Museo Internazionale delle Ceramiche Faenza, Italy

The International Museum of Ceramics in Faenza (Italian: Museo Internazionale delle Ceramiche Faenza MIC) is one of the most important museums of ceramic art in the world, and is located in Faenza. The MIC Foundation was founded in 1908 and represents one of the greatest Museums devoted to ceramics in the world. The MIC preserves about 60.000 ceramic works, 6.000 of them are exhibited in the wide exhibition area, about 10.000 squared metres. The collections show items from all over the world, many pieces belong to very ancient ages like the ceramics from Eastern culture and items from Pre-historical Age, there is an interesting Pre-Columbian collection, a Far East section and an impressive modern and contemporary collection containing pieces by Picasso, Matisse, Chagall, Leger, Fontana, Burri, Arman, Baj, Leoncillo, Leoni, Spagnulo, Zauli, Melotti, Cerone, and other great masters. The MIC – Foundation represents a center for ceramic culture, it contains a specialized library (more than 60.000 texts), a school department, a restoration deparment. The review “Faenza” is edited at the MIC and sent to several museums and institutions in the world.

It all originated with the International Faenza Exhibition of 1908 dedicated to the third centenary of the birth of Evangelist Torricelli. A whole neighborhood of the city was equipped for the prestigious event that saw the most famous artists in Faenza becoming the so-called Applied Arts. It was a success and Gaetano Ballardini, animator of the event and creator of the emerging Ceramic Museum, could pick up the fruits by beginning to place ceramic collections in the halls of the former convent of San Maglorio. He sensitized private collectors and public bodies by obtaining donations and institutional recognition from one another and others: among the characters who belonged to the museum’s founding committee, there was the forlivese Tito Pasqui.

Gaetano Ballardini did not want for his museum only the increase and the diversification of the Italian and foreign ceramic pottery; From the outset, he was concerned about establishing strong relationships with schools of technical and artistic training, guaranteeing them a valued background with which to implement artisan and industrial production. He was a promoter of national and international exhibitions, to the launch of Faenza’s specialized magazine. Son of that land that had lustered the art of ceramics, wanted to be witness to this secular vocation to convey it to future generations.

Thus the identity of the Museum was recognized in the Ceramic School, today the State Art Institute for Ceramics G. Ballardini, in the scientific recovery of ancient ceramic techniques and in the subsequent promotion and sale of ceramic products of the time. Unique in its kind, the Faentean museum gained ever greater prestige at the international level and already in 1926 included, in addition to the ancient collections, also a section devoted to the famous European ceramic factories and to the most qualified contemporary ceramists.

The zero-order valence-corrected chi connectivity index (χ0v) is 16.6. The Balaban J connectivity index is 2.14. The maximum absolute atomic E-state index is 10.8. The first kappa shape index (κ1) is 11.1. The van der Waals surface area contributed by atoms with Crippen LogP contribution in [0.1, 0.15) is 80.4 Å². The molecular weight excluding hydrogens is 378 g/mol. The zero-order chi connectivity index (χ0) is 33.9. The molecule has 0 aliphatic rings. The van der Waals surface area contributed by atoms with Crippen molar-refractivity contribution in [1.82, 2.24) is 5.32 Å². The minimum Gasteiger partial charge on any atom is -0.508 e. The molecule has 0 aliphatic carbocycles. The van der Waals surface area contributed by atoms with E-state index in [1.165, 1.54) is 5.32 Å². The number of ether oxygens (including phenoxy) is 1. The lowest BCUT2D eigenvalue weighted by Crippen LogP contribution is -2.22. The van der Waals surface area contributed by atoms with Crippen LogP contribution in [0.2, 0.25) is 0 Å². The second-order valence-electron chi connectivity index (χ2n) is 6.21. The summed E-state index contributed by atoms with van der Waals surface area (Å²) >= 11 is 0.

During the Second World War the Museum was heavily bombed; Particularly disastrous was the bombing of 13 May 1944, which caused very serious damage to the structures. Even then, Ballardini, despite the younger age, went to work, raising funds, raising awareness of the art world and institutions so that he could reopen the first exhibition halls back in 1949. It was then that love for the ceramics of great artists, such as Picasso, Leger, Matisse and Chagall, led them to donate important works to the museum.

In the post-war period, donations of entire private and large collections of donations were made in the collecting world, which perfectly complemented the already substantial heritage: Merenghi, Benini, Ugolini, Rusconi, to the more recent ones of Cora, Fanfani and Cantagalli. To date, the Museum boasts a corpus of over 40,000 ceramic artefacts.

The permanent exhibit of the MIC winds through two itineraries that separate the part dedicated to ancient ceramics, located in the restored spaces of the former conventual quadrilateral, from that of the twentieth century housed in the new buildings built at the end of the last century. With this choice, the museum wanted to highlight the fruitful relationship between the characters of the various styles and the “making ceramics” through the centuries to the present.

In the exhibition halls are collections of the works of Italian ceramic workshops from the Middle Ages to the nineteenth century; Ancient Near East; Mediterranean area in the Hellenistic period; Pre-Columbian and Islamic. A large section is devoted to modern and contemporary ceramics.

Since 1963, the Museum promotes, every two years, an international competition on ceramic art, which allowed him to expand his collection with works from around the world.

Since 2011, the museum boasts the recognition of “Monument witness to a culture of peace”, awarded by UNESCO.